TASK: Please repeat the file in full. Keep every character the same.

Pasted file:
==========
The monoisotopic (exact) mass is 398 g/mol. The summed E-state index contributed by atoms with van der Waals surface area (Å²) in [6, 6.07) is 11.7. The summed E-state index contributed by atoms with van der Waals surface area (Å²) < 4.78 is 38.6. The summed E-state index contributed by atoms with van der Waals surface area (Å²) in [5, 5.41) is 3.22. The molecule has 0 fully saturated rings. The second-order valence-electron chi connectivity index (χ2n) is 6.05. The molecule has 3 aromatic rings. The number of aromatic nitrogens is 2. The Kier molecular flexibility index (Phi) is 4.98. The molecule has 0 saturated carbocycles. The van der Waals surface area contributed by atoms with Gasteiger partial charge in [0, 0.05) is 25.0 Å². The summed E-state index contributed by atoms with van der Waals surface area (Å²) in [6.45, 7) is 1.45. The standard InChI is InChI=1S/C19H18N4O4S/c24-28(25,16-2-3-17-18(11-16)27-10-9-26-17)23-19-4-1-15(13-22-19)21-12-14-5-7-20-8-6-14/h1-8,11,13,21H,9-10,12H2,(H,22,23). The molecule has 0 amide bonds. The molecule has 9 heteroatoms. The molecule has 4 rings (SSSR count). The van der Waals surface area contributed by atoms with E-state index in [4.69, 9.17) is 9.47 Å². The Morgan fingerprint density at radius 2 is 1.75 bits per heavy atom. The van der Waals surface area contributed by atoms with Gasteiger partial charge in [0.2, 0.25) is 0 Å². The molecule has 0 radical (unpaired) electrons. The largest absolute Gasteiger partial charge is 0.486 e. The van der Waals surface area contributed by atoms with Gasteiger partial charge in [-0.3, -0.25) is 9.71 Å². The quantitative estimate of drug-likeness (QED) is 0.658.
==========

The monoisotopic (exact) mass is 398 g/mol. The summed E-state index contributed by atoms with van der Waals surface area (Å²) in [6, 6.07) is 11.7. The summed E-state index contributed by atoms with van der Waals surface area (Å²) < 4.78 is 38.6. The summed E-state index contributed by atoms with van der Waals surface area (Å²) in [5, 5.41) is 3.22. The molecule has 0 fully saturated rings. The second-order valence-electron chi connectivity index (χ2n) is 6.05. The molecule has 3 aromatic rings. The number of aromatic nitrogens is 2. The Kier molecular flexibility index (Phi) is 4.98. The molecule has 0 saturated carbocycles. The van der Waals surface area contributed by atoms with Gasteiger partial charge in [0, 0.05) is 25.0 Å². The summed E-state index contributed by atoms with van der Waals surface area (Å²) in [6.45, 7) is 1.45. The standard InChI is InChI=1S/C19H18N4O4S/c24-28(25,16-2-3-17-18(11-16)27-10-9-26-17)23-19-4-1-15(13-22-19)21-12-14-5-7-20-8-6-14/h1-8,11,13,21H,9-10,12H2,(H,22,23). The molecule has 0 amide bonds. The molecule has 9 heteroatoms. The molecule has 4 rings (SSSR count). The van der Waals surface area contributed by atoms with E-state index in [4.69, 9.17) is 9.47 Å². The Morgan fingerprint density at radius 2 is 1.75 bits per heavy atom. The van der Waals surface area contributed by atoms with Gasteiger partial charge in [0.2, 0.25) is 0 Å². The molecule has 0 radical (unpaired) electrons. The largest absolute Gasteiger partial charge is 0.486 e. The van der Waals surface area contributed by atoms with Gasteiger partial charge in [-0.3, -0.25) is 9.71 Å². The quantitative estimate of drug-likeness (QED) is 0.658.